Someone sent me an email, asking if a marriage is rendered void when the spouse undergoes gender reassignment surgery, also called sex-change operation. The question reads: “If a man and a woman marry in the Philippines and the man later undergoes gender reassignment, is the marriage automatically void? I have been unable to find specific information and would very much appreciate your help.”
First, a detour. There is already a court decision rejecting a petition for a change of name based on sex-change operation. According to the Supreme Court, before a person can legally change his given name, he must present proper or reasonable cause or any compelling reason justifying such change. He must also show that he will be prejudiced by the use of his true and official name. In this case, he failed to show, or even allege, any prejudice that he might suffer as a result of using his true and official name. The ONLY reason given by the petition was gender reassignment. However, a change of name does not alter one’s legal capacity or civil status. The law does not sanction a change of first name on the ground of sex reassignment.
A sex-change operation, in the absence of any specific law, can’t support a petition for change of name. There is more reason to conclude that sex reassignment surgery can’t support a petition for annulment or declartion of nullity of marriage.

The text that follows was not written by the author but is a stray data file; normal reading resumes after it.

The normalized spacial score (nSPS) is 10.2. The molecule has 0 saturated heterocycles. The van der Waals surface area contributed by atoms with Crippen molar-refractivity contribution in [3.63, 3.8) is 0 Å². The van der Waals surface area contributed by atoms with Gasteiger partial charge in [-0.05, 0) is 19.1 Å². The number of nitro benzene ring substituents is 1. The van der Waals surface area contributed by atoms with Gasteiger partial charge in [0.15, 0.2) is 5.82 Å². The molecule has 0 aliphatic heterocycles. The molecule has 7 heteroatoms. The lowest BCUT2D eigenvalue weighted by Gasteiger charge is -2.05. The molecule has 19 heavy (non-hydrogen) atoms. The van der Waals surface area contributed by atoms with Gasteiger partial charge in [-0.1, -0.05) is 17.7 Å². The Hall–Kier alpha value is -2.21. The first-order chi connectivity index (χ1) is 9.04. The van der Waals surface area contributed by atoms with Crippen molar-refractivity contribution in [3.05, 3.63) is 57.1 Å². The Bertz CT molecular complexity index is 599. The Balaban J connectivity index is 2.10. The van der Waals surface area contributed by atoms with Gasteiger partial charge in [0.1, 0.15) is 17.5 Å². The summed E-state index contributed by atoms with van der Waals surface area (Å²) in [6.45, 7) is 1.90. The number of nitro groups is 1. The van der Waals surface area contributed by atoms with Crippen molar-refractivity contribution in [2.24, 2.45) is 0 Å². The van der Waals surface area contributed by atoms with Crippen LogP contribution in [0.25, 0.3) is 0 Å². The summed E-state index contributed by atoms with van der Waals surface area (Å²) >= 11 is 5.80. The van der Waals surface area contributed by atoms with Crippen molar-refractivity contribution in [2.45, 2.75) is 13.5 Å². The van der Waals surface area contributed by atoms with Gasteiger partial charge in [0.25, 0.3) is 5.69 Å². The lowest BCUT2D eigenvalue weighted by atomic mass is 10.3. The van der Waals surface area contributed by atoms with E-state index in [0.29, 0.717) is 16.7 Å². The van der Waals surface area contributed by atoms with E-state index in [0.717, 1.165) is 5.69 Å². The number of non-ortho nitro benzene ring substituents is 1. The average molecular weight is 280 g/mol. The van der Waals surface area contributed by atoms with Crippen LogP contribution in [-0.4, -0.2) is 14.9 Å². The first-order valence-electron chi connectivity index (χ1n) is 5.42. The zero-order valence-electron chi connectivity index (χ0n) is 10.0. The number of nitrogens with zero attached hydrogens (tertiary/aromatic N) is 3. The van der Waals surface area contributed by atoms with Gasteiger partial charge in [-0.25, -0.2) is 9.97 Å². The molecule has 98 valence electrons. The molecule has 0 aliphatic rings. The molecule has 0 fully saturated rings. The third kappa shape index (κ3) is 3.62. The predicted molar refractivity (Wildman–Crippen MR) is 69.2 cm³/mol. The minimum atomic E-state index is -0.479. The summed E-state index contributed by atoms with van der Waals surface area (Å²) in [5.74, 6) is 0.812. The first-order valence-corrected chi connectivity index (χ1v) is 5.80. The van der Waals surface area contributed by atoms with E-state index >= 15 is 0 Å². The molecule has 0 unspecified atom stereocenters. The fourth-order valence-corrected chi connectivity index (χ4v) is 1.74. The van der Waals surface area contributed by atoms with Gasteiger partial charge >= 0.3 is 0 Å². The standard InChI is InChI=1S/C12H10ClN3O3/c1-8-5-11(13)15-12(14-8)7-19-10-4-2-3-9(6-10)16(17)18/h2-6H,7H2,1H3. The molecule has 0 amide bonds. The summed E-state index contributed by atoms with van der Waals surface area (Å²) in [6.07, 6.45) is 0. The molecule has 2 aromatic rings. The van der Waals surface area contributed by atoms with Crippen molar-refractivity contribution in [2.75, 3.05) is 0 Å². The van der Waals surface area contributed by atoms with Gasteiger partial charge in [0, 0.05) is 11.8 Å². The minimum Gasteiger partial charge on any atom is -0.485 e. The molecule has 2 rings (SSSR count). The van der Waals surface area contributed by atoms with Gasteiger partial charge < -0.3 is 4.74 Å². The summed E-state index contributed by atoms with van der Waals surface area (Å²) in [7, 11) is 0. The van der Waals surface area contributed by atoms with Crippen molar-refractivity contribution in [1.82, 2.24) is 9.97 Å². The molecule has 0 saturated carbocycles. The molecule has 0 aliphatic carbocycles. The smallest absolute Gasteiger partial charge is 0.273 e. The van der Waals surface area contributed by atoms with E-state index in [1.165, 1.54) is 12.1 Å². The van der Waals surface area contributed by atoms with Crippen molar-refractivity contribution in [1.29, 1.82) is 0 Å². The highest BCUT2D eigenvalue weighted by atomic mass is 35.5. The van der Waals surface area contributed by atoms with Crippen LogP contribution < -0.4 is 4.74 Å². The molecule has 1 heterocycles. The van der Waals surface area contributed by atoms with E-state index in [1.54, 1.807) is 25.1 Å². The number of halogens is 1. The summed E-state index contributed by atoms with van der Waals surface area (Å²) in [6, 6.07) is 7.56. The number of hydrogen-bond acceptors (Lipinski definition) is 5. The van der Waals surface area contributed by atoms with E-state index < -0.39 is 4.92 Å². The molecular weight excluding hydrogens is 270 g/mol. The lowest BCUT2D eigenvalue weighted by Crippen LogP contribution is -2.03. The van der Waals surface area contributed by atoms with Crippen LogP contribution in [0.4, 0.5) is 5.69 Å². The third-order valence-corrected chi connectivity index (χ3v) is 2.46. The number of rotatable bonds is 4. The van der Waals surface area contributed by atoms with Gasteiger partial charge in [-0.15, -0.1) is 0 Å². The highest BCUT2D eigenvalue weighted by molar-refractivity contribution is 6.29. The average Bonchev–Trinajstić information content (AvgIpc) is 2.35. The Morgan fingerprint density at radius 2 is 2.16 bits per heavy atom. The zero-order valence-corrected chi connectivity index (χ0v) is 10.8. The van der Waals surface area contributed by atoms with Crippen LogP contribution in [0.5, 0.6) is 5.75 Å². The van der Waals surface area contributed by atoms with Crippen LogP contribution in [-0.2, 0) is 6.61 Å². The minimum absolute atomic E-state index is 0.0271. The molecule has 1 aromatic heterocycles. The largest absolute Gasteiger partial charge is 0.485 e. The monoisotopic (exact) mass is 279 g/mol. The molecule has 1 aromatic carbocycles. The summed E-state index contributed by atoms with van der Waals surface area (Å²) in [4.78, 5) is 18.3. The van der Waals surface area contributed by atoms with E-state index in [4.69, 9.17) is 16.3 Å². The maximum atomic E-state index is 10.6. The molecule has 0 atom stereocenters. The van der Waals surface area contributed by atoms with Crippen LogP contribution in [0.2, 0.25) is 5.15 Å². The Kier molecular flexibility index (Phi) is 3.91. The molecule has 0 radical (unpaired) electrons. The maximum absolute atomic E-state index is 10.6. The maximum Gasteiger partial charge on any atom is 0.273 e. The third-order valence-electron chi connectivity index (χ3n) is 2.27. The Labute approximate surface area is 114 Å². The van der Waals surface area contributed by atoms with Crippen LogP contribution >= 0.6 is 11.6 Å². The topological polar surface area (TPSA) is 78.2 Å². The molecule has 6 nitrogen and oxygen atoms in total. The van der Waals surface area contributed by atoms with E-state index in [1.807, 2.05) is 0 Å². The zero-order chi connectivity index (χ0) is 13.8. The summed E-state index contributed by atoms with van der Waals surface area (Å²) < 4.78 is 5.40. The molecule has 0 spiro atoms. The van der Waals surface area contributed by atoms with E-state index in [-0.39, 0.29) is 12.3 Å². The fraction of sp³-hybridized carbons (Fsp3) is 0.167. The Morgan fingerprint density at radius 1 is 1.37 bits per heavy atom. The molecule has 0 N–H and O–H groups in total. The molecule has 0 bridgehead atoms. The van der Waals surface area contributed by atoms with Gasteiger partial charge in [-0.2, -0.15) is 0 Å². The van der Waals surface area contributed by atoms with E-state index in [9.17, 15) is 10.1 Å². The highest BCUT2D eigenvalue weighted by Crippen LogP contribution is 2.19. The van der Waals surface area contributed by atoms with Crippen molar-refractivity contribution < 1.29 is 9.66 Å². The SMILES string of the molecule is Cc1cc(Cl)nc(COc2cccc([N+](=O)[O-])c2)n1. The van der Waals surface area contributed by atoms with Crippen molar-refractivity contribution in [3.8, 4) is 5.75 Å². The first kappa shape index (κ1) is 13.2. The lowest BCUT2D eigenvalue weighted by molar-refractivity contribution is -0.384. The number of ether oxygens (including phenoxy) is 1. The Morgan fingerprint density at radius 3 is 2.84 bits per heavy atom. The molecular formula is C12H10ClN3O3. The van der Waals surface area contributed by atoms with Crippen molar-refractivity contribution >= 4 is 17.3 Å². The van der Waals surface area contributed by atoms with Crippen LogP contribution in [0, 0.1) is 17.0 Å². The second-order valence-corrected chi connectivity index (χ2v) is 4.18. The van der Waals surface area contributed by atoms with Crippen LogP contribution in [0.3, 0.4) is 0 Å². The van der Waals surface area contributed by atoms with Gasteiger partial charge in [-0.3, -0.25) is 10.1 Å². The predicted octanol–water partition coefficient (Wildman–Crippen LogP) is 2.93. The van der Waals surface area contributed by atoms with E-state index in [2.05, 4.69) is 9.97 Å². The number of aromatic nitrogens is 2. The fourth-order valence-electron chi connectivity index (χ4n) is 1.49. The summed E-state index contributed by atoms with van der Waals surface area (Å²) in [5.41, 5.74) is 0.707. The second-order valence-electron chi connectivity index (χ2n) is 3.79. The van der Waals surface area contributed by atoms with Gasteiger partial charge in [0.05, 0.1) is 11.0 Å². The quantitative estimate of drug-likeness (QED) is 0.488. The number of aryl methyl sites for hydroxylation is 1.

The law enjoins the State to project the family and the institution of marriage. A marriage can only be annulled or declared void (or a valid foreign divorce decree recognized) by order of a competent Philippine court, and EXCLUSIVELY for the reasons/grounds enumerated by law. Gender reassignment is not one of the grounds enumerated by law. It may be a manifestation of homosexuality, but this is a ground for legal separation, not annulment (see differences between legal separation and annulment). Gender reassignment may also be considered, together with other facts, as a manifestation of psychological incapacity, which can be used as a ground to declare a marriage void in accordance with Article 36 of the Family Code of the Philippines. However, the proper petition must be filed in court to have the marriage declared void by reason of psychological incapacity. Gender reassignment, by itself, is not a ground to annul a marriage or declare it as void.